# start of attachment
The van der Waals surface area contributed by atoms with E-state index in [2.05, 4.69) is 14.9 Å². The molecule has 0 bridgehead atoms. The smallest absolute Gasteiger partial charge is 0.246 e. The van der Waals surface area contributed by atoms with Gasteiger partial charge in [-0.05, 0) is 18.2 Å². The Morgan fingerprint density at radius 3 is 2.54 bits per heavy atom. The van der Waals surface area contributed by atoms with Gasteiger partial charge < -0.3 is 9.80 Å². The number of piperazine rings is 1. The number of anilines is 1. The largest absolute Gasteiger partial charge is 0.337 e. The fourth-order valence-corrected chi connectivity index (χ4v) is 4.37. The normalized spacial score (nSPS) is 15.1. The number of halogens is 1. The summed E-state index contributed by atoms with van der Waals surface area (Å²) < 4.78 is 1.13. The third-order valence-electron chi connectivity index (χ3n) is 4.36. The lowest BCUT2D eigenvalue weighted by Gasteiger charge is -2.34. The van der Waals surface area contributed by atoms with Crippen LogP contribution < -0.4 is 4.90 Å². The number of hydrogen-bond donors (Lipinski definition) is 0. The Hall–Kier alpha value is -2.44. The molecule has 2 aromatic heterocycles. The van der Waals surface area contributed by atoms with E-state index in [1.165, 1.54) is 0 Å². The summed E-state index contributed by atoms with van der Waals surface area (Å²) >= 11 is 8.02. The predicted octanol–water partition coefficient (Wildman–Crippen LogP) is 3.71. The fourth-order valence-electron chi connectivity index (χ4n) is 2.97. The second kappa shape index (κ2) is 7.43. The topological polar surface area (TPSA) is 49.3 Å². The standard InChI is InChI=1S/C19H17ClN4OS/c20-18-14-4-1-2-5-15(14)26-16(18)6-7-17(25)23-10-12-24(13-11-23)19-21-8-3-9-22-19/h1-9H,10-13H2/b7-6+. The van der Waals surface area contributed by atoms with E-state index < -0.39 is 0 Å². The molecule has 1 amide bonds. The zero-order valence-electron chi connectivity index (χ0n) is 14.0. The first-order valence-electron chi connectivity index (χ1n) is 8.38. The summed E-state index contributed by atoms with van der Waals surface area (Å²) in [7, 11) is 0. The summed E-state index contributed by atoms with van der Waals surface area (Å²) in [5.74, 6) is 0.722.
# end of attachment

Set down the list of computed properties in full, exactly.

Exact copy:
The van der Waals surface area contributed by atoms with E-state index in [2.05, 4.69) is 14.9 Å². The molecule has 0 bridgehead atoms. The smallest absolute Gasteiger partial charge is 0.246 e. The van der Waals surface area contributed by atoms with Gasteiger partial charge in [-0.05, 0) is 18.2 Å². The Morgan fingerprint density at radius 3 is 2.54 bits per heavy atom. The van der Waals surface area contributed by atoms with Gasteiger partial charge < -0.3 is 9.80 Å². The number of piperazine rings is 1. The number of anilines is 1. The largest absolute Gasteiger partial charge is 0.337 e. The fourth-order valence-corrected chi connectivity index (χ4v) is 4.37. The normalized spacial score (nSPS) is 15.1. The number of halogens is 1. The summed E-state index contributed by atoms with van der Waals surface area (Å²) < 4.78 is 1.13. The third-order valence-electron chi connectivity index (χ3n) is 4.36. The lowest BCUT2D eigenvalue weighted by Gasteiger charge is -2.34. The van der Waals surface area contributed by atoms with Crippen LogP contribution < -0.4 is 4.90 Å². The number of hydrogen-bond donors (Lipinski definition) is 0. The Hall–Kier alpha value is -2.44. The molecule has 2 aromatic heterocycles. The van der Waals surface area contributed by atoms with E-state index in [1.165, 1.54) is 0 Å². The summed E-state index contributed by atoms with van der Waals surface area (Å²) >= 11 is 8.02. The predicted octanol–water partition coefficient (Wildman–Crippen LogP) is 3.71. The fourth-order valence-electron chi connectivity index (χ4n) is 2.97. The second kappa shape index (κ2) is 7.43. The topological polar surface area (TPSA) is 49.3 Å². The standard InChI is InChI=1S/C19H17ClN4OS/c20-18-14-4-1-2-5-15(14)26-16(18)6-7-17(25)23-10-12-24(13-11-23)19-21-8-3-9-22-19/h1-9H,10-13H2/b7-6+. The van der Waals surface area contributed by atoms with E-state index < -0.39 is 0 Å². The molecule has 1 amide bonds. The zero-order valence-electron chi connectivity index (χ0n) is 14.0. The first-order valence-electron chi connectivity index (χ1n) is 8.38. The summed E-state index contributed by atoms with van der Waals surface area (Å²) in [7, 11) is 0. The summed E-state index contributed by atoms with van der Waals surface area (Å²) in [5.74, 6) is 0.722.